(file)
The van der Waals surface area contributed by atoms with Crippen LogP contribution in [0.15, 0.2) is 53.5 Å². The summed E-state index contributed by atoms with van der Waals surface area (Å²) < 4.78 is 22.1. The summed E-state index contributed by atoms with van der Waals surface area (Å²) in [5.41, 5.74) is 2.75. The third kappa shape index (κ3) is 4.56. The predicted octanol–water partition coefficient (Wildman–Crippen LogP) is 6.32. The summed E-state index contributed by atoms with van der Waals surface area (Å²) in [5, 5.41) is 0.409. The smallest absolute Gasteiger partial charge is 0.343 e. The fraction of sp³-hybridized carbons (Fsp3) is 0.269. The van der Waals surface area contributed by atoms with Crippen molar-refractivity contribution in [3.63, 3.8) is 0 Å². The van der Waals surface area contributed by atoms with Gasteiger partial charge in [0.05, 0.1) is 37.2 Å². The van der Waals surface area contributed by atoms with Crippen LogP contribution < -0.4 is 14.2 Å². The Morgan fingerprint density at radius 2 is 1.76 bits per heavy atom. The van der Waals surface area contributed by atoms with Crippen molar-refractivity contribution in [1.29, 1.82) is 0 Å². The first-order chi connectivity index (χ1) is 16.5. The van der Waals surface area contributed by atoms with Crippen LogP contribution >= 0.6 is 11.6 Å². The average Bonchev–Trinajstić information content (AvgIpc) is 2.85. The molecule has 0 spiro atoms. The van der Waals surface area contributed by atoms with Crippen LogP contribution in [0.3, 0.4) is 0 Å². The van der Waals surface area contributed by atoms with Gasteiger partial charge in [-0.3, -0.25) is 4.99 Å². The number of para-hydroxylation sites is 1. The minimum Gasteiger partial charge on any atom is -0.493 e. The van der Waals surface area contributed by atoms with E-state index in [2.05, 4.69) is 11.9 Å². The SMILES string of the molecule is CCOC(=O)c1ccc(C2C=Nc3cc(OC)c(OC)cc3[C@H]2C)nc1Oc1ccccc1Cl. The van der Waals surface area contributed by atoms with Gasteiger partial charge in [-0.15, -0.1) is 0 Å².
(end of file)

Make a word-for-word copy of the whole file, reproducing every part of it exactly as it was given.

The van der Waals surface area contributed by atoms with Crippen LogP contribution in [0.15, 0.2) is 53.5 Å². The summed E-state index contributed by atoms with van der Waals surface area (Å²) < 4.78 is 22.1. The summed E-state index contributed by atoms with van der Waals surface area (Å²) in [5.41, 5.74) is 2.75. The third kappa shape index (κ3) is 4.56. The predicted octanol–water partition coefficient (Wildman–Crippen LogP) is 6.32. The summed E-state index contributed by atoms with van der Waals surface area (Å²) in [5, 5.41) is 0.409. The smallest absolute Gasteiger partial charge is 0.343 e. The fraction of sp³-hybridized carbons (Fsp3) is 0.269. The van der Waals surface area contributed by atoms with Crippen molar-refractivity contribution in [3.63, 3.8) is 0 Å². The van der Waals surface area contributed by atoms with Gasteiger partial charge in [0.05, 0.1) is 37.2 Å². The van der Waals surface area contributed by atoms with Crippen LogP contribution < -0.4 is 14.2 Å². The Morgan fingerprint density at radius 2 is 1.76 bits per heavy atom. The van der Waals surface area contributed by atoms with Crippen molar-refractivity contribution in [1.29, 1.82) is 0 Å². The first-order chi connectivity index (χ1) is 16.5. The van der Waals surface area contributed by atoms with Crippen LogP contribution >= 0.6 is 11.6 Å². The average Bonchev–Trinajstić information content (AvgIpc) is 2.85. The molecule has 0 spiro atoms. The van der Waals surface area contributed by atoms with Crippen LogP contribution in [0.3, 0.4) is 0 Å². The van der Waals surface area contributed by atoms with Gasteiger partial charge in [-0.3, -0.25) is 4.99 Å². The number of para-hydroxylation sites is 1. The minimum Gasteiger partial charge on any atom is -0.493 e. The van der Waals surface area contributed by atoms with E-state index in [2.05, 4.69) is 11.9 Å². The SMILES string of the molecule is CCOC(=O)c1ccc(C2C=Nc3cc(OC)c(OC)cc3[C@H]2C)nc1Oc1ccccc1Cl. The van der Waals surface area contributed by atoms with Gasteiger partial charge in [-0.15, -0.1) is 0 Å².